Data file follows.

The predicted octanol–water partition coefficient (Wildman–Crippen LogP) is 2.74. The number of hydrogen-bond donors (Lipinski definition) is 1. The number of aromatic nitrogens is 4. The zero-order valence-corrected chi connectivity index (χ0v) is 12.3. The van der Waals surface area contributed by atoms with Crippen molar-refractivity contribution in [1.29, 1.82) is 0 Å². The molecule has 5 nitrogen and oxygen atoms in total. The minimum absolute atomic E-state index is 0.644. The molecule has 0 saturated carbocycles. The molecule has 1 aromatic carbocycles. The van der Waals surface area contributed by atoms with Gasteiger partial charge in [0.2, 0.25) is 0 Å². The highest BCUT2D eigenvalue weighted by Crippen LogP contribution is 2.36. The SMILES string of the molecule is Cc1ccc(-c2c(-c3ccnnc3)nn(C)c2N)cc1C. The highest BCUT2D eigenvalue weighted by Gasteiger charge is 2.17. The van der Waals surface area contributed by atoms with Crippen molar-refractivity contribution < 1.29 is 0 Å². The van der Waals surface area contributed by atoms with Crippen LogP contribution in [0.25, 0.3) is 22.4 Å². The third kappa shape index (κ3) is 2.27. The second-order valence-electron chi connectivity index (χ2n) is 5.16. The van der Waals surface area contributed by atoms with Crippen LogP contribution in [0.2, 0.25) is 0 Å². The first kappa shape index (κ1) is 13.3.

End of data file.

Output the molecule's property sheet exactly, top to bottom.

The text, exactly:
The predicted octanol–water partition coefficient (Wildman–Crippen LogP) is 2.74. The number of hydrogen-bond donors (Lipinski definition) is 1. The number of aromatic nitrogens is 4. The zero-order valence-corrected chi connectivity index (χ0v) is 12.3. The van der Waals surface area contributed by atoms with Crippen molar-refractivity contribution in [1.29, 1.82) is 0 Å². The molecule has 5 nitrogen and oxygen atoms in total. The minimum absolute atomic E-state index is 0.644. The molecule has 0 saturated carbocycles. The molecule has 1 aromatic carbocycles. The van der Waals surface area contributed by atoms with Gasteiger partial charge in [0.2, 0.25) is 0 Å². The highest BCUT2D eigenvalue weighted by Crippen LogP contribution is 2.36. The SMILES string of the molecule is Cc1ccc(-c2c(-c3ccnnc3)nn(C)c2N)cc1C. The highest BCUT2D eigenvalue weighted by Gasteiger charge is 2.17. The van der Waals surface area contributed by atoms with Crippen molar-refractivity contribution < 1.29 is 0 Å². The van der Waals surface area contributed by atoms with Crippen LogP contribution in [0.25, 0.3) is 22.4 Å². The third kappa shape index (κ3) is 2.27. The second-order valence-electron chi connectivity index (χ2n) is 5.16. The van der Waals surface area contributed by atoms with Crippen LogP contribution in [0.2, 0.25) is 0 Å². The first kappa shape index (κ1) is 13.3.